ARTICLES

Nuclear Security: A challenge for Indian Diplomacy

By
M.L. Sondhi

The Times of India, April 1, 1998

In the five decades since Independence India has often found herself in escalating war conditions with Pakistan and China, mainly because there has been a failure on the part of foreign policy makers to position India in an optimal manner regarding her national interest vis--vis the central elements of the international political and strategic structures.  The Bharatiya Janata Party (and its earlier incarnation the Bharatiya Jana Sangh) has consistently advocated an independent and autonomous foreign policy.

The current BJP manifesto focuses on the architecture of security and seeks to evolve a system that will be stable and predictable while providing a platform for diplomatic dialogue.  By taking a pro-active position on “inducting” nuclear weapons the new government will not opt out of the process of promoting India’s participation in a cooperative system of security.  Indian national interests are not incompatible with cooperative-based security structures which can exclude arms race spirals.  While leaving the door open for negotiations, for building common security and welfare, the Vajpayee government has to overcome conditions of strategic deficiency which have become a prominent feature of the political and diplomatic landscape of India.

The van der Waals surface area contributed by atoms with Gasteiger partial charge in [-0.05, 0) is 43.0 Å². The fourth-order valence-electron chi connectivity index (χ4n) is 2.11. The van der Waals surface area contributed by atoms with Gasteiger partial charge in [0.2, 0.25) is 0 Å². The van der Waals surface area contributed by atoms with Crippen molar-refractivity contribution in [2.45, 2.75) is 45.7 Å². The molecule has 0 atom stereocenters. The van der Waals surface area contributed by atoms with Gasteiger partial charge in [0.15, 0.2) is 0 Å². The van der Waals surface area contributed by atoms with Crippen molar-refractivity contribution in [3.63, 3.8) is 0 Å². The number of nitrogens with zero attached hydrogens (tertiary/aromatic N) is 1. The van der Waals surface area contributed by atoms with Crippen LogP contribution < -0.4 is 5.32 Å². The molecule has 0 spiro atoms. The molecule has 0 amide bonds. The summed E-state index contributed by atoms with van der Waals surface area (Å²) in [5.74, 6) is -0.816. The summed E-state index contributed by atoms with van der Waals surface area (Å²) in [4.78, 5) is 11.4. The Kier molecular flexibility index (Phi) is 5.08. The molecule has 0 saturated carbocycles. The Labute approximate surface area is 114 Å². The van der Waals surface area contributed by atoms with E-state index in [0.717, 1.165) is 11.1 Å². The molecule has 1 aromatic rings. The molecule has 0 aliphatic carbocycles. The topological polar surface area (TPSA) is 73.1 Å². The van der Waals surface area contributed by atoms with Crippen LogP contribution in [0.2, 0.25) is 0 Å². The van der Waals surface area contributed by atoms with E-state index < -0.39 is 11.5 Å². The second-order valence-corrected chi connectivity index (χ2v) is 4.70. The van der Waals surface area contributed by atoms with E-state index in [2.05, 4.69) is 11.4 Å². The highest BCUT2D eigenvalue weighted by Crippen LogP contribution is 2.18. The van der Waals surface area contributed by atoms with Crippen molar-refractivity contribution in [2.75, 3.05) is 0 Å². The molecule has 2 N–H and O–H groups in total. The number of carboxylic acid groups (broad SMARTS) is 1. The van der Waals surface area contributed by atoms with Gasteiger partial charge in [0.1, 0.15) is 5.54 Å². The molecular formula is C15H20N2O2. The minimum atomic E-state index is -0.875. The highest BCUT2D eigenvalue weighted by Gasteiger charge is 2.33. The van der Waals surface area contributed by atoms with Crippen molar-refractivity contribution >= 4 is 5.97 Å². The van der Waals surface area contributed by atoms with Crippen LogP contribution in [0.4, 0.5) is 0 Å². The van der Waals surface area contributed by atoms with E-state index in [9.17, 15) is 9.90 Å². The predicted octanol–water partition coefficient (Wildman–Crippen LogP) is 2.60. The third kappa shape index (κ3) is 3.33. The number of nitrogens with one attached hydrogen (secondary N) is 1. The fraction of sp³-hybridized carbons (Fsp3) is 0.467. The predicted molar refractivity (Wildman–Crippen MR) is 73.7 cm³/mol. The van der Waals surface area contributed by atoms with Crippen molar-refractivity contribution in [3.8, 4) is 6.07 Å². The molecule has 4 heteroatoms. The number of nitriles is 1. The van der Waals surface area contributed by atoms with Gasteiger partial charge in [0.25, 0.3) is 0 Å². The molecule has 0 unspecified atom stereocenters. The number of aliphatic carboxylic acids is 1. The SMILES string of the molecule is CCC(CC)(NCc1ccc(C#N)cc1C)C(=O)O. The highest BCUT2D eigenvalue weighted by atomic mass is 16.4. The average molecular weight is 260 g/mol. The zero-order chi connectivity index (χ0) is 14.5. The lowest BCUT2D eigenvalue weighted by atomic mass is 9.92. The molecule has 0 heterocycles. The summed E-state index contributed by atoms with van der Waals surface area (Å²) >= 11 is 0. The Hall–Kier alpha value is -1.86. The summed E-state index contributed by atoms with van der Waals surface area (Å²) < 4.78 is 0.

To respond to the challenges of the post-Cold War era, India must make a serious effort to understand Washington’s standpoint on the “adverse” effect of New Delhi’s stand on the CTBT on the existing non-proliferation regime, and to help Washington comprehend a variety of Indian nuclear postures which would facilitate political arrangements to tackle sources of conflict in the 21st century.  Unlike Iran and Iraq, India has no interest in subverting the peace process in the Middle East and is not playing a spoiler’s role against regional political arrangements on the agenda of American diplomacy.  The Vajpayee government wants to impress upon the international community that the common problems of the world’s two largest democracies can only be addressed within a framework in which each side clearly defines its defence and security requirements.  Washington’s nuclear relations with non-democratic and authoritarian societies cannot be a model for Indo-US relations.  New Delhi must stress the diplomatic, strategic and political need for a shared moral consensus between elected leaders in India and the United States and respect for their cultural-historical frameworks from which arise responsibility for defence and security.

The BJP manifesto provides a welcome balance between India’s domestic and foreign political agendas and adheres to all the imperatives of self-restraint embedded in India’s democratic constitution.  There is nothing to cast a shadow on the prospects of a genuine partnership between India and the United States, but while explaining to Washington how the new government intends to deal with the security environment, it can also make clear what American pressure can and cannot achieve in New Delhi.